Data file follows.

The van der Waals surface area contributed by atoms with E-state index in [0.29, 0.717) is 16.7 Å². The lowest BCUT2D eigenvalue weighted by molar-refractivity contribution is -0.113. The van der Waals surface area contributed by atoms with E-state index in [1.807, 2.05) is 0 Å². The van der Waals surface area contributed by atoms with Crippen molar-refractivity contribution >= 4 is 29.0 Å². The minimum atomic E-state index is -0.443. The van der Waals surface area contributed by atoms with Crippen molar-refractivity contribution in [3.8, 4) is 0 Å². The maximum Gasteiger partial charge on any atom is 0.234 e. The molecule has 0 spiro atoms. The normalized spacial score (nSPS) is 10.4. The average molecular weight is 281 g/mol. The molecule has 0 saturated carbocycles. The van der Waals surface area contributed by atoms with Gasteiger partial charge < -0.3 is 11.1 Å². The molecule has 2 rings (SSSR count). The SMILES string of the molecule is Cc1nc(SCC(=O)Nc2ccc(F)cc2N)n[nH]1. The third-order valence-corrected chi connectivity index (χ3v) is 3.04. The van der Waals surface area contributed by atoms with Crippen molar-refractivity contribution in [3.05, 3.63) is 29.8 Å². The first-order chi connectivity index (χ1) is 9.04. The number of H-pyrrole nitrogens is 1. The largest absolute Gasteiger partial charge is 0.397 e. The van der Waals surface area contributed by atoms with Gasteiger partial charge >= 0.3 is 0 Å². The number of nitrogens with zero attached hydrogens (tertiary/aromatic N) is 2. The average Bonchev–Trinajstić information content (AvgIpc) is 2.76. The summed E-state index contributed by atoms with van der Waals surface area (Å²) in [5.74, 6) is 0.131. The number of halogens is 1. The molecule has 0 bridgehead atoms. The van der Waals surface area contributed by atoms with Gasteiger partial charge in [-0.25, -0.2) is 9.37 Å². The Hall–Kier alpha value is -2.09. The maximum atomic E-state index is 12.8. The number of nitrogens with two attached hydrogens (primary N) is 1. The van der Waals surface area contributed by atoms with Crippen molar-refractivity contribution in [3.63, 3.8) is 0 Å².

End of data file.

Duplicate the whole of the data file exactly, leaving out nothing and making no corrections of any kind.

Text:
The van der Waals surface area contributed by atoms with E-state index in [0.29, 0.717) is 16.7 Å². The lowest BCUT2D eigenvalue weighted by molar-refractivity contribution is -0.113. The van der Waals surface area contributed by atoms with E-state index in [1.807, 2.05) is 0 Å². The van der Waals surface area contributed by atoms with Crippen molar-refractivity contribution >= 4 is 29.0 Å². The minimum atomic E-state index is -0.443. The van der Waals surface area contributed by atoms with Crippen molar-refractivity contribution in [3.8, 4) is 0 Å². The maximum Gasteiger partial charge on any atom is 0.234 e. The molecule has 0 spiro atoms. The normalized spacial score (nSPS) is 10.4. The average molecular weight is 281 g/mol. The molecule has 0 saturated carbocycles. The van der Waals surface area contributed by atoms with Gasteiger partial charge < -0.3 is 11.1 Å². The molecule has 2 rings (SSSR count). The SMILES string of the molecule is Cc1nc(SCC(=O)Nc2ccc(F)cc2N)n[nH]1. The third-order valence-corrected chi connectivity index (χ3v) is 3.04. The van der Waals surface area contributed by atoms with Crippen molar-refractivity contribution in [3.05, 3.63) is 29.8 Å². The first-order chi connectivity index (χ1) is 9.04. The number of H-pyrrole nitrogens is 1. The largest absolute Gasteiger partial charge is 0.397 e. The van der Waals surface area contributed by atoms with Gasteiger partial charge >= 0.3 is 0 Å². The number of nitrogens with zero attached hydrogens (tertiary/aromatic N) is 2. The average Bonchev–Trinajstić information content (AvgIpc) is 2.76. The summed E-state index contributed by atoms with van der Waals surface area (Å²) in [5.74, 6) is 0.131. The number of halogens is 1. The molecule has 0 bridgehead atoms. The van der Waals surface area contributed by atoms with Gasteiger partial charge in [-0.25, -0.2) is 9.37 Å². The Hall–Kier alpha value is -2.09. The maximum atomic E-state index is 12.8. The number of nitrogens with two attached hydrogens (primary N) is 1. The van der Waals surface area contributed by atoms with Crippen molar-refractivity contribution in [3.63, 3.8) is 0 Å².